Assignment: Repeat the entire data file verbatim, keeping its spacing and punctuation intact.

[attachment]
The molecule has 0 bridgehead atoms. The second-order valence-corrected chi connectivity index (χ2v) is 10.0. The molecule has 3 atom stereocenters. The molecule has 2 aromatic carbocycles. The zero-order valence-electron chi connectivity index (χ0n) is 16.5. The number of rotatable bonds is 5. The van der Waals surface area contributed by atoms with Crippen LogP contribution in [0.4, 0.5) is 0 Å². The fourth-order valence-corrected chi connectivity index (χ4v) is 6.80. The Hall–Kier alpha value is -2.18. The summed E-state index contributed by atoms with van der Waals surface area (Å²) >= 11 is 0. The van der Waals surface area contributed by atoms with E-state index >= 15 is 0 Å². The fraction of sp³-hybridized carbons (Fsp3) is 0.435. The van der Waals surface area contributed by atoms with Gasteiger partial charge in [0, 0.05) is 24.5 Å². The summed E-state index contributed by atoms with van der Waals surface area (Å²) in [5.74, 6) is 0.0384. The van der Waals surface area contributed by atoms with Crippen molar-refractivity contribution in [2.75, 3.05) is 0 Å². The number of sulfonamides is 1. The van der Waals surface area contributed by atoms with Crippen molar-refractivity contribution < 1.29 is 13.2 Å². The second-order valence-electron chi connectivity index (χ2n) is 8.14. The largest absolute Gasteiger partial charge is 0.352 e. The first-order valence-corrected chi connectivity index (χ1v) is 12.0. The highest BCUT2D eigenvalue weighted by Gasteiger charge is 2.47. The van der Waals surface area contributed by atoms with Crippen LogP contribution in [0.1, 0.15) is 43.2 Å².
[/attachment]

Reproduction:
The molecule has 0 bridgehead atoms. The second-order valence-corrected chi connectivity index (χ2v) is 10.0. The molecule has 3 atom stereocenters. The molecule has 2 aromatic carbocycles. The zero-order valence-electron chi connectivity index (χ0n) is 16.5. The number of rotatable bonds is 5. The van der Waals surface area contributed by atoms with Crippen LogP contribution in [0.4, 0.5) is 0 Å². The fourth-order valence-corrected chi connectivity index (χ4v) is 6.80. The Hall–Kier alpha value is -2.18. The summed E-state index contributed by atoms with van der Waals surface area (Å²) >= 11 is 0. The van der Waals surface area contributed by atoms with E-state index >= 15 is 0 Å². The fraction of sp³-hybridized carbons (Fsp3) is 0.435. The van der Waals surface area contributed by atoms with Gasteiger partial charge in [0, 0.05) is 24.5 Å². The summed E-state index contributed by atoms with van der Waals surface area (Å²) in [5.74, 6) is 0.0384. The van der Waals surface area contributed by atoms with Crippen molar-refractivity contribution in [2.75, 3.05) is 0 Å². The number of sulfonamides is 1. The van der Waals surface area contributed by atoms with Crippen molar-refractivity contribution < 1.29 is 13.2 Å². The second-order valence-electron chi connectivity index (χ2n) is 8.14. The largest absolute Gasteiger partial charge is 0.352 e. The first-order valence-corrected chi connectivity index (χ1v) is 12.0. The highest BCUT2D eigenvalue weighted by Gasteiger charge is 2.47. The van der Waals surface area contributed by atoms with Crippen LogP contribution in [0.1, 0.15) is 43.2 Å².